“I really do have to applaud Louisville City, because from the get-go when we saw the concepts of the new stadium they were planning on building, they’ve engaged with all of the supporters of Louisville City and asked, ‘what is it that you guys want? What do you want to see, where do you want to be?’” said Bromilow. “And to everybody in Scouse’s House, we wanted the section we have almost replicated over at the new stadium, and that’s exactly what they’ve done.
“It’s not been a battle, they’ve sat us down and they’ve listened to us and instead of saying, ‘well, we might do that,’ they’ve gone out of the way to make sure the experience we have right now is going to be replicated at the new stadium, and everyone’s going to be welcome.”
Mike "Scouse" Bromilow and his son, Hayden, celebrate with the 2018 USL Cup trophy and Louisville City FC players Paco Craig (left) and Kyle Smith. | Photo courtesy Scouse's House
The experience for Bromilow now – both in following LouCity and Liverpool – is certainly very different than when he arrived in Louisville 27 years ago. Stationed in Bloomington, Indiana for a summer program called Camp America in 1988 – which was where the nickname “Scouse” was born – Bromilow met the person who would go on to become his wife. Four years later he emigrated so they could be married.
But at the time that meant leaving behind the biggest connection to his childhood home, Liverpool FC.
“The biggest obstacle that I had to overcome – the thing that made me homesick more than anything else – was not going to watch Liverpool play,” said Bromilow. “Living in Liverpool, every time Liverpool played, I was down there standing on the Kop, watching them live. Then I get over here, the only way I could follow Liverpool was to go down to our local bookstore and get a week-old newspaper and find out what they did last week, or call home, and it used to cost and arm and a leg just to do one phone call home to find out how Liverpool did.”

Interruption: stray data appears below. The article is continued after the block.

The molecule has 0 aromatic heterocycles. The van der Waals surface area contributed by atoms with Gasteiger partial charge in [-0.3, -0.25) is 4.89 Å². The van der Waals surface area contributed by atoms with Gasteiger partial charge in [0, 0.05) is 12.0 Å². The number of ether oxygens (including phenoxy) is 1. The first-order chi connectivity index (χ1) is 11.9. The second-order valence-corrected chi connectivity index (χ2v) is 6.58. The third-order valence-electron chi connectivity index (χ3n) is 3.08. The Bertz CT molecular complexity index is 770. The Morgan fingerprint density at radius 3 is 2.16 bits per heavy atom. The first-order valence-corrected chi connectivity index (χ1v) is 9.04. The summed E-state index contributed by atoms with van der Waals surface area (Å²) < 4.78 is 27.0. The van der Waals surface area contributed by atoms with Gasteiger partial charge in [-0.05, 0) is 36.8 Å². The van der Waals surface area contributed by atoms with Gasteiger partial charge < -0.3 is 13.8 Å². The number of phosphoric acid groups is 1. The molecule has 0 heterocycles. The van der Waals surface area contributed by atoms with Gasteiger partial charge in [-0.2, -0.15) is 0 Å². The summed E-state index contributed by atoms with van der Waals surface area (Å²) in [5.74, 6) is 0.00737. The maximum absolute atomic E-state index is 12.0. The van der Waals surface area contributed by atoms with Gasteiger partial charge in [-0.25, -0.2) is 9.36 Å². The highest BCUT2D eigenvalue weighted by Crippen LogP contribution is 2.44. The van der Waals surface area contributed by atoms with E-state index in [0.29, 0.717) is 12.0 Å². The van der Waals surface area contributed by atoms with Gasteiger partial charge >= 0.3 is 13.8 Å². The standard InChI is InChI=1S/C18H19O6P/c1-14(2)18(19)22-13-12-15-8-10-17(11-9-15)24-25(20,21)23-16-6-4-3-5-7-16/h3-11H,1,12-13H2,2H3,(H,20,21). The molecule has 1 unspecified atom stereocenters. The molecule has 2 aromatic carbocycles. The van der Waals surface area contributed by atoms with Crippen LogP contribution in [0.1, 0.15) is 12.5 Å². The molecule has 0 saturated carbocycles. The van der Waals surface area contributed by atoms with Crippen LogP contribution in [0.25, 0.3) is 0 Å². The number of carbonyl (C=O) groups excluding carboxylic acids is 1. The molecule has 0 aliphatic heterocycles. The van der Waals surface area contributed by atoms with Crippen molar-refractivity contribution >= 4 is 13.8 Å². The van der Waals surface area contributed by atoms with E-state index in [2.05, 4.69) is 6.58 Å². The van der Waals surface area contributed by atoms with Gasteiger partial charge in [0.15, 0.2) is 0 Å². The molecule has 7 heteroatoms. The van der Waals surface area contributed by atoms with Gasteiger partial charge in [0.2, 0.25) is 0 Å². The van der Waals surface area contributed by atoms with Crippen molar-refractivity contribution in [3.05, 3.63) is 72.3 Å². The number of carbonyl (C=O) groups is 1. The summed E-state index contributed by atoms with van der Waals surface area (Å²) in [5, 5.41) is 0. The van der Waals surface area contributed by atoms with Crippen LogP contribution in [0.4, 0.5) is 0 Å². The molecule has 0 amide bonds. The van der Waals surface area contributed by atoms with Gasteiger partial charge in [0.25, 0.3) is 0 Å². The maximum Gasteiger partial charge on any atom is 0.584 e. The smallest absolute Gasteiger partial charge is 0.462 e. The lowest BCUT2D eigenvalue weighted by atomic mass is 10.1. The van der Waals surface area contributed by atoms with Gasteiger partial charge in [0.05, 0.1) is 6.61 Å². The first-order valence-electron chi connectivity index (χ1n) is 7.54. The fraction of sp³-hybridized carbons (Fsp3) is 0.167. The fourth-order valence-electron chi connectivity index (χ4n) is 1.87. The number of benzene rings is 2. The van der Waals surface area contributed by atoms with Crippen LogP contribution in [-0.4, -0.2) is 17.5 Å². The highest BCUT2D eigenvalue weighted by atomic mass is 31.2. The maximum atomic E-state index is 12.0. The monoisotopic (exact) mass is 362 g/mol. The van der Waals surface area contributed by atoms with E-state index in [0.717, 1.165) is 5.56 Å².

The advent of technology – first through the launch of Fox Soccer Channel, which aired Premier League games – and then the rapid advancement of the internet has made life as an ex-pat soccer fan far easier over the last 15 years, as has the game’s place in the consciousness of many sports fans. When Bromilow and friends started a Kentucky chapter of the Liverpool FC Supporters Group there were fewer than 10 official members. By this past June 1 when Liverpool played Tottenham Hotspur in the UEFA Champions League Final, Bromilow estimates there were at least 400 transatlantic Liverpool fans at Molly Malone’s for the festivities.
“It’s night and day,” Bromilow said. “I can watch any game I want. Instead of picking up a newspaper, I can pick up a cell phone and watch a game. It’s just so much more available, and it’s kind of funny, when I was home back in Liverpool over Christmas I was laughing with my brother because I get to see more live soccer games over here on the internet and the TV than they do, and they live around the corner from Anfield.”
But while Bromilow’s connection to his hometown club is as strong as it ever was, the friendships he’s formed with those that have brought Louisville City to life as a club in both the front office and in the stands have made the past five years almost as special.
Mike "Scouse" Bromilow holds the 2018 USL Cup surrounded by friends and family that have made Scouse's House a great place to watch a game for fans of all kinds. | Photo courtesy Scouse's House
“I never thought in a million years I could go and support another soccer team, because the way I looked at it was there was Liverpool FC and there was Liverpool FC, and that’s it,” said Bromilow. “If I wanted to go watch a live game, it’s kind of difficult to go to Anfield every weekend, or go to England to watch a game, but you know what I can do? I can go to watch the local team where I live, and that’s our battle cry; come and support your local team because there’s nothing quite like going to watch a live football game.”
And when you do, go and watch it with someone like the man they call Scouse.
“When people come into Scouse’s House, they stay. They don’t walk away, they end up loving the game, and they always come back.”